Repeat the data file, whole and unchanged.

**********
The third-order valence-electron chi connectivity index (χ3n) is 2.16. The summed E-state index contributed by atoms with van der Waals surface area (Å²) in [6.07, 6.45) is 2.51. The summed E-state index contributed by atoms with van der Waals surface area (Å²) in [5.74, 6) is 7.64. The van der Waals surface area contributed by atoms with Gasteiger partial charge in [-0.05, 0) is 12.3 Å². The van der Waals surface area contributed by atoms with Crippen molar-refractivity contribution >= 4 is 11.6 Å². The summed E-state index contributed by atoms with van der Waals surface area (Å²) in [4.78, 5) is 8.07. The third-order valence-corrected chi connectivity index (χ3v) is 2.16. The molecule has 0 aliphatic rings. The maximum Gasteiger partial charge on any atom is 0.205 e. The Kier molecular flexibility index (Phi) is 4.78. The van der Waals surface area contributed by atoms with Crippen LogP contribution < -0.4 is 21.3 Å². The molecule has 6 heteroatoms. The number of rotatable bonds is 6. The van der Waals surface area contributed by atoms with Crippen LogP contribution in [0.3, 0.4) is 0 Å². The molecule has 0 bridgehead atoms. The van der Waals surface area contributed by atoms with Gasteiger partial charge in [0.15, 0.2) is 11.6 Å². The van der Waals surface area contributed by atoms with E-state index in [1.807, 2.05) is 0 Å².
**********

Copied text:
The third-order valence-electron chi connectivity index (χ3n) is 2.16. The summed E-state index contributed by atoms with van der Waals surface area (Å²) in [6.07, 6.45) is 2.51. The summed E-state index contributed by atoms with van der Waals surface area (Å²) in [5.74, 6) is 7.64. The van der Waals surface area contributed by atoms with Gasteiger partial charge in [-0.05, 0) is 12.3 Å². The van der Waals surface area contributed by atoms with Crippen molar-refractivity contribution >= 4 is 11.6 Å². The summed E-state index contributed by atoms with van der Waals surface area (Å²) in [4.78, 5) is 8.07. The third-order valence-corrected chi connectivity index (χ3v) is 2.16. The molecule has 0 aliphatic rings. The maximum Gasteiger partial charge on any atom is 0.205 e. The Kier molecular flexibility index (Phi) is 4.78. The van der Waals surface area contributed by atoms with Crippen LogP contribution < -0.4 is 21.3 Å². The molecule has 6 heteroatoms. The number of rotatable bonds is 6. The van der Waals surface area contributed by atoms with Crippen LogP contribution in [0.3, 0.4) is 0 Å². The molecule has 0 bridgehead atoms. The van der Waals surface area contributed by atoms with Gasteiger partial charge in [0.15, 0.2) is 11.6 Å². The van der Waals surface area contributed by atoms with E-state index in [1.807, 2.05) is 0 Å².